Tuesday, September 26, 2017
In several of my last client meetings I have been asked about the impact of the most recent large data breach that was reported in the news. On Sept. 7, 2017, Equifax, one of the three main credit reporting agencies, announced a massive data security breach that exposed vital personal identification data, including names, addresses, birth dates, and Social Security numbers of as many as 143 million consumers.1
For reference, this is more than half of the people over age 18 in our country.
One of the disturbing issues with this is that we as consumers don t choose to do business with or share our data with Equifax, rather Equifax along with TransUnion and Experian, the other two major credit reporting agencies unilaterally monitor our financial information and sell that information to potential lenders without our approval or consent.
Additionally, the breach actually happened in July, waiting more than six weeks to publicly disclose the breach. To make their public relations situation even worse, apparently, some executives sold their shares of stock before making the disclosure to the public.
The FBI and Congress are now on the case and the odds are probably high that your information was part of the breach, so the question is what can you do about it?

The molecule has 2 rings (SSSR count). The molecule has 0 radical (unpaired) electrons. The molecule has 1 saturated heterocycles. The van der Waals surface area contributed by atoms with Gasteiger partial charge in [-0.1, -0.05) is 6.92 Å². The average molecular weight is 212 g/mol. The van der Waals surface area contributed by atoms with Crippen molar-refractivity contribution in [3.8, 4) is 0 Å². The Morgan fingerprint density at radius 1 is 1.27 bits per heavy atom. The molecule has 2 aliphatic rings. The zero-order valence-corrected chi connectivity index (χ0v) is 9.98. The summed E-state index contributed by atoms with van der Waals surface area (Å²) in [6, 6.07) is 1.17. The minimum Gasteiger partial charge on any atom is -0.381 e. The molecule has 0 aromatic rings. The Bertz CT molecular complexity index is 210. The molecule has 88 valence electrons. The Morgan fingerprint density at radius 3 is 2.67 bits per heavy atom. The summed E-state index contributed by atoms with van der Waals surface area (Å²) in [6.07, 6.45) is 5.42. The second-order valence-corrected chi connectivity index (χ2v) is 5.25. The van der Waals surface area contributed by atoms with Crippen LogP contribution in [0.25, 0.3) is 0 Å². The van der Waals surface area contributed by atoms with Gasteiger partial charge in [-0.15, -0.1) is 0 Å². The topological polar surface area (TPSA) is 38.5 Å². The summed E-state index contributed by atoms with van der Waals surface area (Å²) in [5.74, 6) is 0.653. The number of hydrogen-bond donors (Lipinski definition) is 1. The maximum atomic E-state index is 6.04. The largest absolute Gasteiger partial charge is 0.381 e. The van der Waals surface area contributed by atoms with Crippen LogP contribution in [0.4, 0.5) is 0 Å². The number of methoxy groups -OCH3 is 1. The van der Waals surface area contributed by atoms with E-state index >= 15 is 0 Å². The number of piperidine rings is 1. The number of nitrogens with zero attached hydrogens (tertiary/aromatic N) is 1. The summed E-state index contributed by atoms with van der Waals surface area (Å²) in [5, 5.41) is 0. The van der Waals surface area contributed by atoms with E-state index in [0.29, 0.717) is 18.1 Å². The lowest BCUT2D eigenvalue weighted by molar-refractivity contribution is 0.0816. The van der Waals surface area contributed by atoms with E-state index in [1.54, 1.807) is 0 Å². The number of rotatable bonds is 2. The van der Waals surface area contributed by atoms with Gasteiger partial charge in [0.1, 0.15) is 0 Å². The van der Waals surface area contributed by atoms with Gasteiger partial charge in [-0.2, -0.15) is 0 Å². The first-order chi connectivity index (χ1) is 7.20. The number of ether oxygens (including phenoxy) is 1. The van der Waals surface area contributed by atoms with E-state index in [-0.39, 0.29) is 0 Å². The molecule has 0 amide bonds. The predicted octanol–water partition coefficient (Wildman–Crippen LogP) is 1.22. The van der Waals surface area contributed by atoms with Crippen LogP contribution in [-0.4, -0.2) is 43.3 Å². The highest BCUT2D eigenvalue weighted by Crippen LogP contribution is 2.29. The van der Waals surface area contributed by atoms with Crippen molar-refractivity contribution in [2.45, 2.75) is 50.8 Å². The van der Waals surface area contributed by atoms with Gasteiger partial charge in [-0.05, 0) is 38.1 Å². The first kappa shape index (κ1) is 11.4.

Equifax has set up a website where consumers can check if they ve been affected by the breach. The web address is equifaxsecurity2017.com. Once on the site, click on the button Potential Impact and continue to follow the instructions.
Regardless of whether your information was released, everyone has the option of enrolling in one year of free credit monitoring and identity theft protection. You will find that you will have to provide much of your personal information online to this group as part of this process. Obviously, this is just a little ironic since this company was the one that was not able to protect the information they already have about you from getting hacked.
The bottom line is that it is always a good idea to monitor your own personal information and be on the lookout for identity theft. You can enroll in fraud alerts with the three major credit reporting agencies. You can initiate a credit freeze.
A credit freeze will lock your credit files so that only companies you already do business with will have access to them. There is a fee for this service and if you ever want credit from a company you do not do business with you have to opt out of the service.
You should always review your bank and credit card statements and look for any transaction that does not look correct. The last thing I would suggest is that you obtain a free copy of your credit report from each of the three major credit agencies once every 12 months. You can do this by going to annualcreditreport.com or by calling toll-free (877) 322-8228.
The bottom line is that you should consider some alert features so that you are notified when suspicious activity is detected.2
1 - The Wall Street Journal, Sept. 8, 2017
2 - The opinions expressed are subject to change with economic and market conditions. They are not meant as investment advice. Forward looking statements and market forecasts cannot be guaranteed and may not come to pass.